Mardaani Busts Bollywood Gender Stereotypes

by | August 12, 2015
filed under Pop Culture

Maardaniposter

Discovering Bollywood movies was, for me, like stumbling through a wardrobe into Narnia; my eyes got big in wonder at this land of music, dancing, colors and action-packed movies. I mean, I can only watch so many American superhero movies before I want to see something different. (Although I do love superhero movies.)

Mardaani, from 2014, isn’t your average Bollywood movie. There are no choreographed dance numbers, no bright costumes, and no male protagonist. Mardaani does have some notable issues, but is overall a step in the right direction for women in Bollywood.

To add a disclaimer, I am by no means an expert in Indian cinema and don’t have the same cultural context most viewers do, so my opinions can be taken with a grain of salt.

Anyone who’s familiar with Bollywood movies knows that they have some serious problems, particularly with how they treat and view women (This is certainly not to say that American cinema doesn’t.).

In typical Bollywood film, the main role for most actresses tends to be the love interest, arm-candy, and/or sexy background dancer. There are some exceptions, and more movies are being made recently with women as the protagonists. For the most part, though, it’s a man’s world. This recent Buzzfeed post did a good job showing some of the biggest problems. Consent is unimportant, violence is fine, and objectification is the norm.

Mardaani, starring Rani Mukerji, is focused on Shivani Shivaji Roy, a cop in the Mumbai crime unit. The plot centers on the abduction of an orphan girl, Pyaari, that Shivani loves like a daughter. She finds that Pyari has been taken by sex-traffickers to be sold into the sex trade. Shivani tracks down the syndicate responsible and finds herself playing a game of cat and mouse with their young mastermind, Karan. She eventually finds where he lives, allows herself to be captured, and is taken to where the girls, including Pyaari, are kept. The end gets a little messy and implausible, but the cops storm in and the girls are freed. We’ll talk about what happens to Karan in a bit.

Trailer – Trigger Warning for depictions of violence against women and girls

Let’s start with what’s good about this movie. The protagonist is a professional woman supervising others. Shivani isn’t traditionally thin, but is strong, muscled and in peak physical condition. There is no love interest or romantic arc for her, and she is free to focus entirely on her mission. She is married to a doctor and cares for a young niece, both of whom are supportive of her job. So far, she is set up like many male protagonists in police dramas. Rani Mukerji’s acting makes the character believable.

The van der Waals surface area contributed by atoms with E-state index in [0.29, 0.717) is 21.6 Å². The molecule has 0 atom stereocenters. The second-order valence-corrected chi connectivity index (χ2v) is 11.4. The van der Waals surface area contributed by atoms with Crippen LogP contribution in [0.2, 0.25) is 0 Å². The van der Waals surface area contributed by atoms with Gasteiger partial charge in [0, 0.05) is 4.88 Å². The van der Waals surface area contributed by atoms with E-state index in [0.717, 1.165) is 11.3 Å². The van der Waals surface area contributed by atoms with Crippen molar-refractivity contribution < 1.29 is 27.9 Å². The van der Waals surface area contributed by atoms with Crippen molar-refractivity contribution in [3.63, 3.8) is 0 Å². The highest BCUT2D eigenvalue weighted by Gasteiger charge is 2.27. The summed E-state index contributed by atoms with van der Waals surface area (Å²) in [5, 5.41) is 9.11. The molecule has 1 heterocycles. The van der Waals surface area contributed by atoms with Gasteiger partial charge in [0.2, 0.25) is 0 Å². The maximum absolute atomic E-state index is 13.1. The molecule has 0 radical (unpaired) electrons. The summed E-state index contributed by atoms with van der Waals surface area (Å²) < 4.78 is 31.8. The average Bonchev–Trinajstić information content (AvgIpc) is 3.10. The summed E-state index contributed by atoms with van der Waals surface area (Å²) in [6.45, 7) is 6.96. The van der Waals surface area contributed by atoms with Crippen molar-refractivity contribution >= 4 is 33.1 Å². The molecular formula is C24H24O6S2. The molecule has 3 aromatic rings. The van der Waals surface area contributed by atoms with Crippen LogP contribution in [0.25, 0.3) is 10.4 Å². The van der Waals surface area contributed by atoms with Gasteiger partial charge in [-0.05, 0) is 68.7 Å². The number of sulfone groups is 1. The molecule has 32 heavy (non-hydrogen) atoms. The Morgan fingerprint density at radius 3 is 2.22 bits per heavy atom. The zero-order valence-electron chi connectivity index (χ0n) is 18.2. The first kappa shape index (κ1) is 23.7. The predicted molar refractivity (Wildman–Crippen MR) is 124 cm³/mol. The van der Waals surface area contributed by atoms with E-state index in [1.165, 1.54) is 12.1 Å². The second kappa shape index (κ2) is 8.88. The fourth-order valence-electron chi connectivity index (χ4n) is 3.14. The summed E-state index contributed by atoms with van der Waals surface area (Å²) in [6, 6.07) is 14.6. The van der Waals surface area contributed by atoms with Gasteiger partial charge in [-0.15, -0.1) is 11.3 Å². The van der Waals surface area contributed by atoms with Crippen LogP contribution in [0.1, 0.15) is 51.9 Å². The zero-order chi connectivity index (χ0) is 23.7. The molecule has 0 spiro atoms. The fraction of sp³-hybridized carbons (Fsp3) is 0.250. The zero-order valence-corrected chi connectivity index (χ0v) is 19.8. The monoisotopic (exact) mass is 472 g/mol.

The film itself is subdued for a Bollywood movie; there are no out of place songs or over-the-top action sequences. For the most part it’s pretty realistic. The subject it tackles is, unfortunately, also realistic. The kidnapping and selling of young women into the sex trade is a very real and serious problem in India. I was honestly glad not to see any Bollywood pomp, since it would have cheapened the message. Mardaani shows the horrors of what these women endure, even if the portrayals of it are sometimes gratuitous. The fact that a mainstream movie is drawing attention to the problem is important and definitely needs to be done.

The movie does have some serious problems worth examining, though. Shivani and her men have no qualms with torturing suspects to get answers. That was the first point where I cringed. Toward the end of the movie the plot becomes unrealistic, and our heroine suddenly gets very violent. While, on one hand, I appreciate that she is strong enough to snap someone’s arm, she probably didn’t need to. She definitely didn’t need to shoot a potential witness in the head.

Karan’s final fate is the biggest problem. He taunts Shivani, telling her that with his powerful connections he’ll easily buy his way out of jail and manipulate the justice system. This is a valid critique of the Indian justice system, which does have a problem with corruption. Instead of vowing to fight in court and see that he’s put away, Shivani proceeds to just straight-up kick his ass. The ass-kicking is brutal and violent. I thought at first that maybe she was just doing this before turning him over to the law.

Not exactly. She gives a speech about the failure of the courts to provide justice for women (yay), but then says that women should take justice into their own hands (yikes). Shivani looks meaningfully at the girls, and then turns her back and walks out of the room. The girls circle Karan and beat him to death. Mob rule and vigilante justice win the day. So, there’s that. Violence begets more violence. Ideally she would call for reform to the political and judicial systems so the crimes against women can be handled fairly and legally. After what I thought was a good step forward for the representation of women in Bollywood, Mardaani took a jump back.

Overall I think Maardani still does more good than harm, though. Sure, the ending is terrible and violent. But before that we get to see a competent woman in charge. Shivani breaks the stereotypes of what a woman in a Bollywood movie should be. We never see her flirt, wear revealing clothing or defer to a man. Mardaani could have been better, but hopefully its success will inspire the creation of other woman-centred movies and balance the representation of women in Bollywood.


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